By Duno Kogbara
Last week, Queen Elizabeth’s grandson Prince Harry and his half-black wife, Meghan Markle, had a daughter and named it Lilibet.
Lilibet is the Queen’s pet name, hitherto only used in very intimate family settings by Her Majesty’s late parents and late husband.
This development came as a complete surprise to most onlookers because Meghan and Harry (or MegHarry as I call the controversial duo) have been at loggerheads with the monarchy for a while.
MegHarry, who exiled themselves from the UK last year to enjoy unroyal freedoms in California and never stop talking about painful personal matters that some of us would prefer them to sort out privately, have publicly accused Harry’s royal relatives – and the courtiers who serve them – of racism, dishonesty and callousness.
The disgruntled prince has even criticised his granny’s old-fashioned parenting style. So, the last thing most onlookers expected was for MegHarry to honour her by naming their new baby after her.
Print and broadcast journalists wondered whether this move was an olive branch and way of saying “sorry” for upsetting Harry’s sibling, cousins and elders…or a cynical branding exercise (MegHarry appear to be extremely interested in big bucks; and a child who is named after an icon – Queen Elizabeth is the longest-reigning English monarch in history – is, potentially, a massive commercial asset).
Meanwhile, various media outlets speculated about whether MegHarry had sought the Queen’s permission beforehand and the British Broadcasting Corporation, BBC, based on information it allegedly received from an insider, claimed that MegHarry hadn’t.
And guess what? MegHarry are threatening to sue the BBC for libel because they say that they DID consult the Queen in advance.
OK, so even if they are telling the truth (the regally reticent Queen rarely comments on anything and has neither denied nor confirmed MegHarry’s story), is a minor tussle like this a good reason to plunge into a bitter, time-consuming, undignified and costly legal battle?
Talk about trying to assassinate a fly with a sledgehammer!
The mighty, global, influential BBC is not an inconsequential fly, but the issue in question – the naming of an infant! – certainly is. And it would be a case of total overkill to slam down on the fly so hard.
I feel the same way about the Nigerian Government’s Twitter ban.
Sure, Twitter is full of daft and tedious and inappropriate and rude and inflammatory and pornographic junk.
But Twitter is more good than bad overall and also happens to be full of positive stuff and enables responsible adherents all over the world to communicate with each other, emotionally or politically or intellectually or whatever. In a nutshell, Twitter helps millions to share and learn and teach and laugh and be consoled and do business.
OK, so Twitter admins took exception to JUST ONE of President’s Buhari’s tweets – a menacing statement he should have known better than to send – so he decides to throw a wobbly and deprive the entire Nigerian population of Twitter’s multiple benefits?
REALLY?!!! Talk about overreacting, inviting further opprobrium from an increasingly unimpressed press and international community, exposing yourself to endless ridicule from scornful youths (who specialise in creating clever, irreverent social media memes) and digging yourself into a hole it will be hard to climb out of!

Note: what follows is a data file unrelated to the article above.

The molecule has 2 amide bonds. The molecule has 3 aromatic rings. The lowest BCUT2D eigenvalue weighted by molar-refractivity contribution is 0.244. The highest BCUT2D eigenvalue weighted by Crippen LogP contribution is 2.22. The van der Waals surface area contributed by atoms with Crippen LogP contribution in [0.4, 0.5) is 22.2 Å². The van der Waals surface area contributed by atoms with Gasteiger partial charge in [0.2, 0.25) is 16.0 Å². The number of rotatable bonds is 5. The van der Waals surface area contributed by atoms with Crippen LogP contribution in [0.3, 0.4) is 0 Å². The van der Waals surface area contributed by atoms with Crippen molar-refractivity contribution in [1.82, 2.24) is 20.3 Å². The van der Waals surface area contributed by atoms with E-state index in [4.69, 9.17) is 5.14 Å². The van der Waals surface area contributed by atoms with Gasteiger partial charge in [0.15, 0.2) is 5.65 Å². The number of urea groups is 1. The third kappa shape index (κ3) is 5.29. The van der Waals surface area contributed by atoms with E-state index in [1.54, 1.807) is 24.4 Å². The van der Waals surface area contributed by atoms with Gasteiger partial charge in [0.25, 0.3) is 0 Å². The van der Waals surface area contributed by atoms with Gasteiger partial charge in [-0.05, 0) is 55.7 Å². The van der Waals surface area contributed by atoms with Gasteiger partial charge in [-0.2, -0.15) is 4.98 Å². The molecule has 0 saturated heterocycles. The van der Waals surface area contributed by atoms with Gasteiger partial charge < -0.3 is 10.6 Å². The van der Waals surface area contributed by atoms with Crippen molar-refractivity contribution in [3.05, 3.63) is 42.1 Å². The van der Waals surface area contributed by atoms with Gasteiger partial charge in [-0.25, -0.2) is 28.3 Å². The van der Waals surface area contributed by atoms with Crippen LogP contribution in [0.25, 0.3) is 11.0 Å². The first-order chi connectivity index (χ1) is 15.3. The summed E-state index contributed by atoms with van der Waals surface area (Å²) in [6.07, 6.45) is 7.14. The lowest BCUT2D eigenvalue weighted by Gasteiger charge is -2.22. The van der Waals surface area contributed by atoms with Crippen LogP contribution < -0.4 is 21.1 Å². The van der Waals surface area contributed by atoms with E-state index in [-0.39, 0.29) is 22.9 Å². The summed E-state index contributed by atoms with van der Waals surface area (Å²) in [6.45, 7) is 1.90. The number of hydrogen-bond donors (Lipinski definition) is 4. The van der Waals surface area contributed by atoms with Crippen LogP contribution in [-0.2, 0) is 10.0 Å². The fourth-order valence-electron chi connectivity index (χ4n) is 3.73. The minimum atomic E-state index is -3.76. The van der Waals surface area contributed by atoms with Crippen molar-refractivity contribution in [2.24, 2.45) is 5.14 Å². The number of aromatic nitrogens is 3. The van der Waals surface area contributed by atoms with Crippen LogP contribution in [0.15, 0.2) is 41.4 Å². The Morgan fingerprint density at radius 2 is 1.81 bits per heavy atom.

Your Excellency Oga Sah, I voted for you in 2015 and was a member of your inauguration committee and still wistfully recall the high hopes I invested in you and still yearn for you to succeed.
I thought that a seasoned military man like you would deal with criminals, bandits and terrorists, no matter where they came from. I thought that we would never again witness scary disgraceful incidents like the abduction of Chibok schoolgirls. I thought that you were the rigidly unmaterialistic type who would aggressively tackle corruption, even if the culprits were your nearest and dearest.
Many of my Niger Delta brethren were understandably disappointed in me for not supporting our brother Dr. Goodluck Jonathan. Many people assured me that you would be a lousy head of state – as in harsh, tribalistic and inept; but I flatly refused to listen.
Why can’t you prove these detractors wrong for your own sake as well as ours…and forget about uncivilised, tinpot dictator posturings.
Why can’t you forget about trivial Twitter dramas and concentrate on fixing this failing state that you are presiding over?!
Many depressed and angry Nigerians are saying that they can hardly bear the thought of another two years of your leadership. The more pessimistic genuinely believe that the country will disintegrate soon.
You CAN change this narrative. It is never too late to say “enough is enough. I want to fulfil my potential and to hell with anyone who stands in my way”. You can set off on a new path NOW.
If you come across as caring and just and focussed, if you deliver prosperity and security and optimism, if you avoid ethnic and religious bigotry, if you actively encourage Nigerians to blend into a united nation, you will earn REAL respect at home and abroad.
Nigerians are not naturally rebellious. Frankly, I’m often amazed at how passive and docile Nigerians are. They don’t, as a general rule, like trouble. And it won’t be very difficult to gain their approval.
Even the South-East that has tried to secede in the past, the South East that didn’t vote for you, the South East you regard as enemy territory and a dangerous den of iniquity, will gratefully fall behind you if you play a fair game and do the right things.
You cannot transform Nigeria into a robust giant of Africa in two years. But you can be seen to be making sincere and strenuous efforts to steer your country in the right direction.
If you do the right things with a competent team, you will leave office with applause ringing in your ears. And wouldn’t that be nice?